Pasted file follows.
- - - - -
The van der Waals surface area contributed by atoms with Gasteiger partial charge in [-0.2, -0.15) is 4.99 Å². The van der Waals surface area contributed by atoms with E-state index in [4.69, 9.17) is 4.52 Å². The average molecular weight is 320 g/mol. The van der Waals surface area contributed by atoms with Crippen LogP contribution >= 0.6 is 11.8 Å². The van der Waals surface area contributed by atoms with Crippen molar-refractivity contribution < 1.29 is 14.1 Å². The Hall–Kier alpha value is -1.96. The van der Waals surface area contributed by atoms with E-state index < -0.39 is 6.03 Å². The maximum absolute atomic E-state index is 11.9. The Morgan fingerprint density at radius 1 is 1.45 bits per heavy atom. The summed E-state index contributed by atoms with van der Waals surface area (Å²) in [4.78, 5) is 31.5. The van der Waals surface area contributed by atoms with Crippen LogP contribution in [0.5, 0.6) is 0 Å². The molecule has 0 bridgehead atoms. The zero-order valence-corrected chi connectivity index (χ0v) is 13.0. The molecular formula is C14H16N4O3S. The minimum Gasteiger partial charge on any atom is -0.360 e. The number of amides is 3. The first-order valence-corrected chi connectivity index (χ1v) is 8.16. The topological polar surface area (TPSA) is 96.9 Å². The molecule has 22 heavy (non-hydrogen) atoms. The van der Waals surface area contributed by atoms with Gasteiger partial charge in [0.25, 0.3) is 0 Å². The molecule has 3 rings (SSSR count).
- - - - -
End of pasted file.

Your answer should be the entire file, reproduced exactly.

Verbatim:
The van der Waals surface area contributed by atoms with Gasteiger partial charge in [-0.2, -0.15) is 4.99 Å². The van der Waals surface area contributed by atoms with E-state index in [4.69, 9.17) is 4.52 Å². The average molecular weight is 320 g/mol. The van der Waals surface area contributed by atoms with Crippen LogP contribution >= 0.6 is 11.8 Å². The van der Waals surface area contributed by atoms with Crippen molar-refractivity contribution < 1.29 is 14.1 Å². The Hall–Kier alpha value is -1.96. The van der Waals surface area contributed by atoms with E-state index < -0.39 is 6.03 Å². The maximum absolute atomic E-state index is 11.9. The Morgan fingerprint density at radius 1 is 1.45 bits per heavy atom. The summed E-state index contributed by atoms with van der Waals surface area (Å²) in [4.78, 5) is 31.5. The van der Waals surface area contributed by atoms with Crippen LogP contribution in [0.5, 0.6) is 0 Å². The molecule has 0 bridgehead atoms. The zero-order valence-corrected chi connectivity index (χ0v) is 13.0. The molecular formula is C14H16N4O3S. The minimum Gasteiger partial charge on any atom is -0.360 e. The number of amides is 3. The first-order valence-corrected chi connectivity index (χ1v) is 8.16. The topological polar surface area (TPSA) is 96.9 Å². The molecule has 22 heavy (non-hydrogen) atoms. The van der Waals surface area contributed by atoms with Gasteiger partial charge in [0.25, 0.3) is 0 Å². The molecule has 3 rings (SSSR count).